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    Russia Loses Over 1% in Expected 2014 GDP Growth After IMF Revision

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    The International Monetary Fund (IMF) on Thursday lowered its outlook for Russia’s GDP growth this year from 1.3 percent to just 0.2 percent citing increased capital flight and sluggish investment activity threatened by geopolitical tensions.

    MOSCOW, July 24 (RIA Novosti) - The International Monetary Fund (IMF) on Thursday lowered its outlook for Russia’s GDP growth this year from 1.3 percent to just 0.2 percent citing increased capital flight and sluggish investment activity threatened by geopolitical tensions.

    “Our largest downward revision, relative to our WEO April forecast, is for Russia, where we have revised growth for 2014 from 1.3% to 0.2%, and for 2015 from 2.3% to 1%,” IMF Economic Counsellor Olivier Blanchard said, presenting the revisions in Mexico.

    “This reflects mainly a deterioration of business confidence, which has been aggravated by geopolitical tensions. The result has led to large capital outflows, and a near freeze in investment decisions,” Blanchard stated in his opening remarks at the launch of IMF's World Economic Outlook (WEO) Update.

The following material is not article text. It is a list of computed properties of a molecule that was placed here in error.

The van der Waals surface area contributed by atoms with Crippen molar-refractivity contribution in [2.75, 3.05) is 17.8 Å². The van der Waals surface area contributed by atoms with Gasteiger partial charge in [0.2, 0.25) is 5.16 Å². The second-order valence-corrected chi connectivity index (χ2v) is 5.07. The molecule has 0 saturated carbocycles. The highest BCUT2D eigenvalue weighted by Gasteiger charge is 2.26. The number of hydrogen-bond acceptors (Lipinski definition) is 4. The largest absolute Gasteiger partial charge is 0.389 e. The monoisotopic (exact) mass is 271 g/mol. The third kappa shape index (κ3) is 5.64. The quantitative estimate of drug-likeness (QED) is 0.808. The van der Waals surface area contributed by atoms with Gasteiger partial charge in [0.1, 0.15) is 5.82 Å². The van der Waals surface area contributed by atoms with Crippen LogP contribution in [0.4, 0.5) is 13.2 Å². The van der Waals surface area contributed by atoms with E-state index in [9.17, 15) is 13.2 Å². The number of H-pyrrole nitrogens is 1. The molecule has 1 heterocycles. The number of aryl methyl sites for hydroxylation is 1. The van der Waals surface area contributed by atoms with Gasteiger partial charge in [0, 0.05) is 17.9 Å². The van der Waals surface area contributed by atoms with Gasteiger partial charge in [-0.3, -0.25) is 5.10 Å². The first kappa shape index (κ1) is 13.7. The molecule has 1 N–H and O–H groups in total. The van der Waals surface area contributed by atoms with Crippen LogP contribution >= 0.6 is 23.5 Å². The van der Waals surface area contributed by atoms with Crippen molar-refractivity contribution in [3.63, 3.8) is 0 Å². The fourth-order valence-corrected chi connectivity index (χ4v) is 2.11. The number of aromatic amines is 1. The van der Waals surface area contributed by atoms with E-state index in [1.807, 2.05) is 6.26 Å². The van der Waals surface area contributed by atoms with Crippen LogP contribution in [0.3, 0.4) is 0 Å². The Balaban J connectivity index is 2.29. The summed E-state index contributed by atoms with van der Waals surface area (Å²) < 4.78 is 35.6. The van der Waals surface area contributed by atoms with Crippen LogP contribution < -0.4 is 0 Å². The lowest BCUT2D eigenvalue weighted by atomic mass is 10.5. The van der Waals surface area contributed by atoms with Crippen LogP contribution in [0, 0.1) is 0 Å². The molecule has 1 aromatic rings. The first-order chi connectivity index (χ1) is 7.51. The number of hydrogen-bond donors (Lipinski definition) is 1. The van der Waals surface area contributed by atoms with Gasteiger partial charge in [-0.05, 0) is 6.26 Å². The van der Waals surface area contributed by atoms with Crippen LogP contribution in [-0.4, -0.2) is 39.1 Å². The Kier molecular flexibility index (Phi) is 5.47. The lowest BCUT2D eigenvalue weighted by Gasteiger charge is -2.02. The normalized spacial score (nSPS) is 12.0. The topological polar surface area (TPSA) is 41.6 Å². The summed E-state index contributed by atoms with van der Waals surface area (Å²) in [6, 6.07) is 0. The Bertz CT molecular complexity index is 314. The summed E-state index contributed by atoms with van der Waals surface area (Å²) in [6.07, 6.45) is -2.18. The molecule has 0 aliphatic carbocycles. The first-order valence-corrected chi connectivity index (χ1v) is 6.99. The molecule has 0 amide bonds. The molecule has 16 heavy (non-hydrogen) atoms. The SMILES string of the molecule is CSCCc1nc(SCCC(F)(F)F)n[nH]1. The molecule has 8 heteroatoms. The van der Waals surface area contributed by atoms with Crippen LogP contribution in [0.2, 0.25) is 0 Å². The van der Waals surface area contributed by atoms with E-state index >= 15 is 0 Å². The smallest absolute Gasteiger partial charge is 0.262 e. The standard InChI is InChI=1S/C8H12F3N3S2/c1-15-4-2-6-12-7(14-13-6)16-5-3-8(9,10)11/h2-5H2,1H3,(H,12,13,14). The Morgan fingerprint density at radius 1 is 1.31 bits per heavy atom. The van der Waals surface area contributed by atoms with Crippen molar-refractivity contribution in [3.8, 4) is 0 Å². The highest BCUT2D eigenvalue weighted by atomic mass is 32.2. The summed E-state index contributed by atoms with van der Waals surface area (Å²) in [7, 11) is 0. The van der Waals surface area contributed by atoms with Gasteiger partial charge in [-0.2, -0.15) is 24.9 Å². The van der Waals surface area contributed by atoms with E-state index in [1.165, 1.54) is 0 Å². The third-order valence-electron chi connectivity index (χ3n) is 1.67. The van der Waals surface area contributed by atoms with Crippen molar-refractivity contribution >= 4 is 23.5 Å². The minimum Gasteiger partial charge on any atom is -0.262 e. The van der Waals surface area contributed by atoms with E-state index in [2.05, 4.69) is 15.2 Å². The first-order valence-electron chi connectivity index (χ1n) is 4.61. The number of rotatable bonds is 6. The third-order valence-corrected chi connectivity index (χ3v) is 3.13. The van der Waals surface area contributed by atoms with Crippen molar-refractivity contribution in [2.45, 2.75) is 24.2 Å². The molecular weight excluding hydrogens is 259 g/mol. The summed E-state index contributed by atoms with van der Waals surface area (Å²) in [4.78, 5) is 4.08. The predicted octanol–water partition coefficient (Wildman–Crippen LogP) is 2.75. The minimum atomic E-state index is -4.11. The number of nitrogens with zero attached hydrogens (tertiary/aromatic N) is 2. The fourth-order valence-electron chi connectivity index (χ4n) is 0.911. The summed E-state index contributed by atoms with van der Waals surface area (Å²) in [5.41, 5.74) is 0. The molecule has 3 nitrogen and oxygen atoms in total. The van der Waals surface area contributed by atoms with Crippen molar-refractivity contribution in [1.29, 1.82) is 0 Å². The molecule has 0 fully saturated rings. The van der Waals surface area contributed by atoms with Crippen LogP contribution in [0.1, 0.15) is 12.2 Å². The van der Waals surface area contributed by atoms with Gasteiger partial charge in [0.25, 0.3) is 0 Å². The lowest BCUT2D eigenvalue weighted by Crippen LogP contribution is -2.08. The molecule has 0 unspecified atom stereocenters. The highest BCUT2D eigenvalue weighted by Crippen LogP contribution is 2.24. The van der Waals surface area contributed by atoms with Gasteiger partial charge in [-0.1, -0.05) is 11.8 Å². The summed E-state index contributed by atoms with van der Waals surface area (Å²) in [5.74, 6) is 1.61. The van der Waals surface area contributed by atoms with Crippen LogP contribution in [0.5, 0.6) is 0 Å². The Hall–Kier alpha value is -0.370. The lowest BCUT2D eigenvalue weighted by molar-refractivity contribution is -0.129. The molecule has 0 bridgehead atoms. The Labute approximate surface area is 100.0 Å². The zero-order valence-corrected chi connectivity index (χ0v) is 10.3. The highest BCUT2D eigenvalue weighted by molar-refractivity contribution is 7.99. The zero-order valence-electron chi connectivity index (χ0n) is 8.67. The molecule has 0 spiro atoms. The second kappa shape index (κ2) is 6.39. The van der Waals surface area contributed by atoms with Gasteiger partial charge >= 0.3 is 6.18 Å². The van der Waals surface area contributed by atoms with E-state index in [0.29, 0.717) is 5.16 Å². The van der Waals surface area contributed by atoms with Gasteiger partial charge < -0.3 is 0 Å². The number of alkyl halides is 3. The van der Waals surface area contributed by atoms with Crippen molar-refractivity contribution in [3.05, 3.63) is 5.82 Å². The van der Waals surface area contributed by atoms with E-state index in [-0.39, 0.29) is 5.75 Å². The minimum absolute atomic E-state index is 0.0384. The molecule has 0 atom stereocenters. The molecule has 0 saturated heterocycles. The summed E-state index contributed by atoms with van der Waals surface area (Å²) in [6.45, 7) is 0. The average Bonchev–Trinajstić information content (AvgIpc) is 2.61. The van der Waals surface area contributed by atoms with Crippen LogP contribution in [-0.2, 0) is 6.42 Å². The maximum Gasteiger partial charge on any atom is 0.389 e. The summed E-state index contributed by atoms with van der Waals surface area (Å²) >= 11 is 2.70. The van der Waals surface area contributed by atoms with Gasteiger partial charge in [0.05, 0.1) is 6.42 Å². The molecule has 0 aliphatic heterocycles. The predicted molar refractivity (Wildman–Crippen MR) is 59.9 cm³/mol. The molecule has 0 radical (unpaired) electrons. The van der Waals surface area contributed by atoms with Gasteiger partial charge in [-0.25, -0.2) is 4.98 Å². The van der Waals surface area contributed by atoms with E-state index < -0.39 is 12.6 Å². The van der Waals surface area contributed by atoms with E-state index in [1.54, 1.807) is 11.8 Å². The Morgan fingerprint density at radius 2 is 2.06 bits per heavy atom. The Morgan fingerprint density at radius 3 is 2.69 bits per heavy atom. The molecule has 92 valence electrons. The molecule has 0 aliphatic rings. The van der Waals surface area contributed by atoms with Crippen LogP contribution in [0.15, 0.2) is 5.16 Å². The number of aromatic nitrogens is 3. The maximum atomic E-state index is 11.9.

Earlier on Wednesday, the Russian president’s economic aide, Andrei Belousov voiced a much more upbeat expectation of a roughly 1-percent growth in Russia’s GDP for the current year.

    In Early July, the Russian Finance Ministry said that Russia had sufficient reserves to compensate for most of the medium term losses associated with the geopolitical tensions undermining investor confidence. Moscow did, however, admit that sweeping Western sanctions against entire sectors of the Russian economy could slow the country’s GDP growth by 0.2-0.3 percent in 2014.

    The WEO presents the IMF global-scale analysis and forecasts of key economic developments, released in April and September-October each year with separate updates announced and published if the economic circumstances so require.

    Given the deteriorating Russia-West relations over the crisis in Ukraine, the United States and EU introduced phased sanctions against Russia. Earlier this week, head of German Chamber of Industry and Commerce Volker Treier warned that EU sanctions against Russia can lead to a “dangerous spiral,” echoing IMF’s Wednesday report on prospective global economic turbulence should the crisis persist.

    Tags:
    GDP, economy, International Monetary Fund
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